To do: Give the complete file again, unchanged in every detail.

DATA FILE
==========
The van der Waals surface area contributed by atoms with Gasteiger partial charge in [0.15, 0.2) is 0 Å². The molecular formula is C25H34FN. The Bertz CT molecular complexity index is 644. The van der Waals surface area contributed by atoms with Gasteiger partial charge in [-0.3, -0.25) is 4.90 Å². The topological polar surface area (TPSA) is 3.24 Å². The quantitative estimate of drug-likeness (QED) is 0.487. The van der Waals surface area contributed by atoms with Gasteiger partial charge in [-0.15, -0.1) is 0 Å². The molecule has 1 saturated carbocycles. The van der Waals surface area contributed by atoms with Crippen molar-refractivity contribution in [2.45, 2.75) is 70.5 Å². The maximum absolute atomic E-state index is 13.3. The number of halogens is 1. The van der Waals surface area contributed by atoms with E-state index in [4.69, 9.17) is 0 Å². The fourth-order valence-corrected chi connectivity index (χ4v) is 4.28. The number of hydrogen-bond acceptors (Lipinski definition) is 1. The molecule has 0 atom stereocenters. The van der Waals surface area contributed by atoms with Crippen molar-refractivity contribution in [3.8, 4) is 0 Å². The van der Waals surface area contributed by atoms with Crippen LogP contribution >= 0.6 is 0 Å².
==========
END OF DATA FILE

The van der Waals surface area contributed by atoms with Gasteiger partial charge in [0.15, 0.2) is 0 Å². The molecular formula is C25H34FN. The Bertz CT molecular complexity index is 644. The van der Waals surface area contributed by atoms with Gasteiger partial charge in [-0.3, -0.25) is 4.90 Å². The topological polar surface area (TPSA) is 3.24 Å². The quantitative estimate of drug-likeness (QED) is 0.487. The van der Waals surface area contributed by atoms with Gasteiger partial charge in [-0.15, -0.1) is 0 Å². The molecule has 1 saturated carbocycles. The van der Waals surface area contributed by atoms with Crippen molar-refractivity contribution in [2.45, 2.75) is 70.5 Å². The maximum absolute atomic E-state index is 13.3. The number of halogens is 1. The van der Waals surface area contributed by atoms with E-state index in [4.69, 9.17) is 0 Å². The fourth-order valence-corrected chi connectivity index (χ4v) is 4.28. The number of hydrogen-bond acceptors (Lipinski definition) is 1. The molecule has 0 atom stereocenters. The van der Waals surface area contributed by atoms with Crippen molar-refractivity contribution in [3.8, 4) is 0 Å². The van der Waals surface area contributed by atoms with Crippen LogP contribution >= 0.6 is 0 Å².